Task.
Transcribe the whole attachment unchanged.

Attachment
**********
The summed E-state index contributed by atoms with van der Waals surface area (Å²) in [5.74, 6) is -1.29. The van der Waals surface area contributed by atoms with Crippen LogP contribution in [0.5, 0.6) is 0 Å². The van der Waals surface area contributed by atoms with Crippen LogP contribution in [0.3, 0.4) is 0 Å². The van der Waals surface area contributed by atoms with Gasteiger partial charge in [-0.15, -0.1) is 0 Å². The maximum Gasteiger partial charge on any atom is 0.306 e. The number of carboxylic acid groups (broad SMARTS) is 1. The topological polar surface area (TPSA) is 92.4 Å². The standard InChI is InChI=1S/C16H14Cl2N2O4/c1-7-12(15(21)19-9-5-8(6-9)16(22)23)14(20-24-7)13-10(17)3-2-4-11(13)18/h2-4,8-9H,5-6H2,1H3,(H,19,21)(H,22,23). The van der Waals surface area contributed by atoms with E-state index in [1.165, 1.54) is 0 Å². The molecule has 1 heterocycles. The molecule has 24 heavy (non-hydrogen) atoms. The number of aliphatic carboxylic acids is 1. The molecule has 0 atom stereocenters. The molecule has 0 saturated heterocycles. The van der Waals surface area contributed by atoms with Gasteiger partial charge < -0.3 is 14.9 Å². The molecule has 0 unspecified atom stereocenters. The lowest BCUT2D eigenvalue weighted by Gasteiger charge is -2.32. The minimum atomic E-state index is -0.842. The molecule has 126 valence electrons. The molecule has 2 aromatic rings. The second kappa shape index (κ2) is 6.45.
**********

The summed E-state index contributed by atoms with van der Waals surface area (Å²) in [5.74, 6) is -1.29. The van der Waals surface area contributed by atoms with Crippen LogP contribution in [0.5, 0.6) is 0 Å². The van der Waals surface area contributed by atoms with Crippen LogP contribution in [0.3, 0.4) is 0 Å². The van der Waals surface area contributed by atoms with Gasteiger partial charge in [-0.15, -0.1) is 0 Å². The maximum Gasteiger partial charge on any atom is 0.306 e. The number of carboxylic acid groups (broad SMARTS) is 1. The topological polar surface area (TPSA) is 92.4 Å². The standard InChI is InChI=1S/C16H14Cl2N2O4/c1-7-12(15(21)19-9-5-8(6-9)16(22)23)14(20-24-7)13-10(17)3-2-4-11(13)18/h2-4,8-9H,5-6H2,1H3,(H,19,21)(H,22,23). The van der Waals surface area contributed by atoms with E-state index in [1.165, 1.54) is 0 Å². The molecule has 1 heterocycles. The molecule has 24 heavy (non-hydrogen) atoms. The number of aliphatic carboxylic acids is 1. The molecule has 0 atom stereocenters. The molecule has 0 saturated heterocycles. The van der Waals surface area contributed by atoms with Gasteiger partial charge < -0.3 is 14.9 Å². The molecule has 0 unspecified atom stereocenters. The lowest BCUT2D eigenvalue weighted by Gasteiger charge is -2.32. The minimum atomic E-state index is -0.842. The molecule has 126 valence electrons. The molecule has 2 aromatic rings. The second kappa shape index (κ2) is 6.45.